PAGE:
19

There is no accord allowing free movement of people between the USA and Canada. Neither country has visa requirements for short term entry, but there is no agreement (like the Schengen accord in Europe) to allow people to cross the border [source] As such, both the USA and Canada are free to close the border for any or no reason, and there is no requirement ...


17

Fourteenth Amendment to the United States Constitution says: No State shall make or enforce any law which shall abridge the privileges or immunities of citizens of the United States; nor shall any State deprive any person of life, liberty, or property, without due process of law; nor deny to any person within its jurisdiction the equal protection ...


15

Why is the EU concerned about the UK “unilaterally withdrawing” from a backstop I don't think that is an accurate description of the issue. Backstop UK Pro-Brexit MPs want a backstop to have a time limit or clear exit route. This is because they believe that locking the UK into the EU's customs union indefinitely would mean the UK could not have a ...


15

Article 44(1) of the Vienna Convention of the Law of Treaties expressly forbids this: A right of a party, provided for in a treaty or arising under article 56, to denounce, withdraw from or suspend the operation of the treaty may be exercised only with respect to the whole treaty unless the treaty otherwise provides or the parties otherwise agree.


14

Denis' comment has a kernel of truth. It's not however that the UK is not allowed to negotiate--after all the UK did conclude some 13 "continuity" deals covering 38 countries or territories. The issue with Turkey seems to be that since Turkey is in a customs Union with the EU, Turkey doesn't know under what terms (most of) UK's exports will go into ...


13

Generally, these problems are solved by applying game theory. Basically, you evaluate: What is the rationality and payoff function for another state This can be non-trivial and nuanced based on who the actors are, e.g. the payoff function could very well be "this bad decision effs up the country by sets up a ruler with $1B in lifetime income"=>"maximum ...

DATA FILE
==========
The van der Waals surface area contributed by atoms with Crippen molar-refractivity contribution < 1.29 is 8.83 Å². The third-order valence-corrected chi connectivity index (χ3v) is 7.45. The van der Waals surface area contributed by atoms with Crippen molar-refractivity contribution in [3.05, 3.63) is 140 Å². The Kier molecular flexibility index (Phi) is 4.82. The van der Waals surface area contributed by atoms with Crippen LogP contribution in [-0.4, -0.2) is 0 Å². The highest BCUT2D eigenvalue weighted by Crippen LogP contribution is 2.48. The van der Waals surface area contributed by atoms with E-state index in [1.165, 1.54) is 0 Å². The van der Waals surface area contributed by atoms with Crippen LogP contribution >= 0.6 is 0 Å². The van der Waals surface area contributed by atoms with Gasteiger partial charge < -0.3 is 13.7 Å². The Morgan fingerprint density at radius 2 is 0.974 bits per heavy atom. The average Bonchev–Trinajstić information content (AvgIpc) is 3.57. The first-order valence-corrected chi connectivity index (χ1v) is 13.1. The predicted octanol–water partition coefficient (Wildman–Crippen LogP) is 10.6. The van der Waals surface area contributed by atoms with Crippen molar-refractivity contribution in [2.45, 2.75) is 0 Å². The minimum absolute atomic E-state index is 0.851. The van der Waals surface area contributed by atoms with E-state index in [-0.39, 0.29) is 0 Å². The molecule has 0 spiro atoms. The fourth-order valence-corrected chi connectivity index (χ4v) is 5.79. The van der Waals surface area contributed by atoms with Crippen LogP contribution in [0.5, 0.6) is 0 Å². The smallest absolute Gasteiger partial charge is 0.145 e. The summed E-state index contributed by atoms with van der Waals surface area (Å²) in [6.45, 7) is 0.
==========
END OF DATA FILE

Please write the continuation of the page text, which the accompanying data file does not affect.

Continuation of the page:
11

All parties want to avoid a hard border in Ireland, but the problem is that the UK also wants to be free to trade with anyone they want, even if that trade violates EU rules. If the EU agreed to allow the UK to do this, and also allowed for there to be no hard border in Ireland, it would end up compromising the EU borders. The UK would be free to import ...


10

The city names are just the locations in which those treaties were negotiated. The negotiations over the Maastricht treaty were finalised at a meeting of Heads of Government in Maastricht. Treaties are multilateral agreements between governments. When the various governments of the EU come to a mutual decision that there needs to be some change in the ...


10

The European Arrest Warrant is an EU council framework decision which only applies to and between EU Member States: The European arrest warrant is a judicial decision issued by a Member State with a view to the arrest and surrender by another Member State of a requested person, for the purposes of conducting a criminal prosecution or executing a ...


9

It would be disadvantageous to the United States to join the International Criminal Court, and they have no obligation to. The ICC would be able to prosecute US citizens for crimes, just as it would be able to prosecute other citizens, and that would limit what the US would be able to do. What the ICC can prosecute for: War crimes Genocide Crimes against ...


9

Federalist Paper #75 deals with this objection directly.[1] To wit: Another source of objection is derived from the small number of persons by whom a treaty may be made. Of those who espouse this objection, a part are of opinion that the House of Representatives ought to have been associated in the business, while another part seem to think that nothing ...


9

It is well established in international law that signing a treaty and ratifying a treaty are distinct, contrary to the assumption implicit in the question. See for example the Vienna Convention on the Law of Treaties, which considers throughout that signature and ratification are different, for example in Article 11: Article 11 — Means of expressing ...


8

Emmerich de Vattel wrote a chapter in his work The Law of Nations or the Principles of Natural Law (1758): Of the Dissolution and Renewal of Treaties. De Vattel says that there are 4 ways to exit a treaty: Expiration Violation Destruction of one of the contracting powers Dissolution by mutual consent Expiration The US can exit a treaty that is limited in ...


8

In theory this would work much like any other land transaction. The two parties would carefully evaluate what they think the land is worth, taking into account things like natural resources. Based on their respective calculations, they would then negotiate. But when it comes national territory, yes, that makes things different. I'm not sure there is ...